the woman said quietly.  “He is being buried next Saturday at our rural home. We know that you had
a child with him about four years ago…” She trailed off, looking down at her hands which she had
been wringing on her laps all the while she was talking.
    
“What do you want?” the chill in Vera’s hoarse voice was cold as ice and I saw the old lady turn
to her husband in uncertainty.
    
“My daughter,” the old man said in a cajoling tone, “I know things were not right with you
and our son, but in this time of tragedy, can’t we bury the past and start a fresh?  The child you had
with Simon is the only legacy he has left behind now… We would like to get to know him. It is
never too late, and also to ask that you let him come to his father’s burial next week.  He is our
blood after all.” The old man finished his speech in a self righteously beseeching tone.
    
I happened to cast a glance at Vera in that very moment and I was suddenly quite afraid.  Her face
seemed to be twitching and twisting and contorting, rising and falling  almost like the belly of a
woman about to bring forth a child.  Her eyes were bulging out of their sockets as she glared viciously
at her unexpected visitors.  Then she threw her head back and gave voice to a loud bark of laughter
that was so full of emotion- pain, grief, anger – that for a minute, I was convinced she had gone insane.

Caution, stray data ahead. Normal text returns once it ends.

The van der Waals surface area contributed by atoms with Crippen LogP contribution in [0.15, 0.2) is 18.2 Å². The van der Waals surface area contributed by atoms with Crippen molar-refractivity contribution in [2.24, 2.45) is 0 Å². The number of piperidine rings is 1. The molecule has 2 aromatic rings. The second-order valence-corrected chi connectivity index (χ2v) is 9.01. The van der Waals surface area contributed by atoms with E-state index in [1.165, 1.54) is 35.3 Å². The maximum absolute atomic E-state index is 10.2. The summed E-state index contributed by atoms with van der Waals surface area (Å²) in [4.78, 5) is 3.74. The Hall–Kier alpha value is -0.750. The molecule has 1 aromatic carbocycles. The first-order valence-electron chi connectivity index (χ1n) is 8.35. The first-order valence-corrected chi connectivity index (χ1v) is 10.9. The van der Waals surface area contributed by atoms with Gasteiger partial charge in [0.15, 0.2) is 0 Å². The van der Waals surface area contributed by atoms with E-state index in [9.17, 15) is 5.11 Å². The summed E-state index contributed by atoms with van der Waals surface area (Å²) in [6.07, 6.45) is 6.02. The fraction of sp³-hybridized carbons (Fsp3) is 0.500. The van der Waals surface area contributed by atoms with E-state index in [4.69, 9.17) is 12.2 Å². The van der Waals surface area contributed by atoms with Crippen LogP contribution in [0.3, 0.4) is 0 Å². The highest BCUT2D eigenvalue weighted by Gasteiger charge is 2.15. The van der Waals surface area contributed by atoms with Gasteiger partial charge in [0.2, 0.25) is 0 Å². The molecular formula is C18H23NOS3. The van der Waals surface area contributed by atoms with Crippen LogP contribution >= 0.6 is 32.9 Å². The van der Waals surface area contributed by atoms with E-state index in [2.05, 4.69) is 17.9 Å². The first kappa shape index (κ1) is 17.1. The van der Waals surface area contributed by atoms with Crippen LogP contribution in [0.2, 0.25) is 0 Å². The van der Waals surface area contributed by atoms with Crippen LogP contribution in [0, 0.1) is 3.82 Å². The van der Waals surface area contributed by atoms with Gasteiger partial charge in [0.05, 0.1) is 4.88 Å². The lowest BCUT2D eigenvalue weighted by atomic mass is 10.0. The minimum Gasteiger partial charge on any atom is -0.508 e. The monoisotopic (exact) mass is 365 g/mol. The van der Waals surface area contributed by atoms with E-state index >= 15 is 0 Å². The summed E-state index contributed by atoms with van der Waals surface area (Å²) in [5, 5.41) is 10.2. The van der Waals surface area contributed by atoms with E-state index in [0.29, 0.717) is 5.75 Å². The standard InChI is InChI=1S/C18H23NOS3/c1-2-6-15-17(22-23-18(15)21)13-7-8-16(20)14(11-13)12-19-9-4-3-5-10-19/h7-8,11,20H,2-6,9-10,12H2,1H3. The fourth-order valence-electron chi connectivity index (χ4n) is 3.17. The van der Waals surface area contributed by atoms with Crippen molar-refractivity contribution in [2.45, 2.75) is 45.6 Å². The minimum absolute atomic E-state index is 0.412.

This is when you come?” Vera asked in a shrill cracked voice.  “Now you come for my child
because yours is dead?  Too late! Too late!  You want your blood?  Is it blood you come for after all
this time? Here is blood, see the blood he bled!” She held out her hands in front of her night dress
to draw attention to the dry, maroon, blood stains.
   
“See? It’s red blood, just like your son’s. Now, get out of my house! Go and mourn your son and
leave me to mourn mine… Go! GET OUT!” she screamed vehemently, rising to her feet suddenly
and beating at her chest in anguish.
   

 

As I showed the shocked and silent latecomers out, I saw, from the corner of my eye, my friend
sink slowly to the floor and curl up in a fetal position, her body shaking violently.   I closed the door
behind the visitors and silently went to where Vera lay in a heap, sobbing brokenly at the senselessness
of what had happened.  I gathered her in my arms and tried my best to give comfort to a person who at
that moment, had no reason to hope for any.

 

                                               ________________________________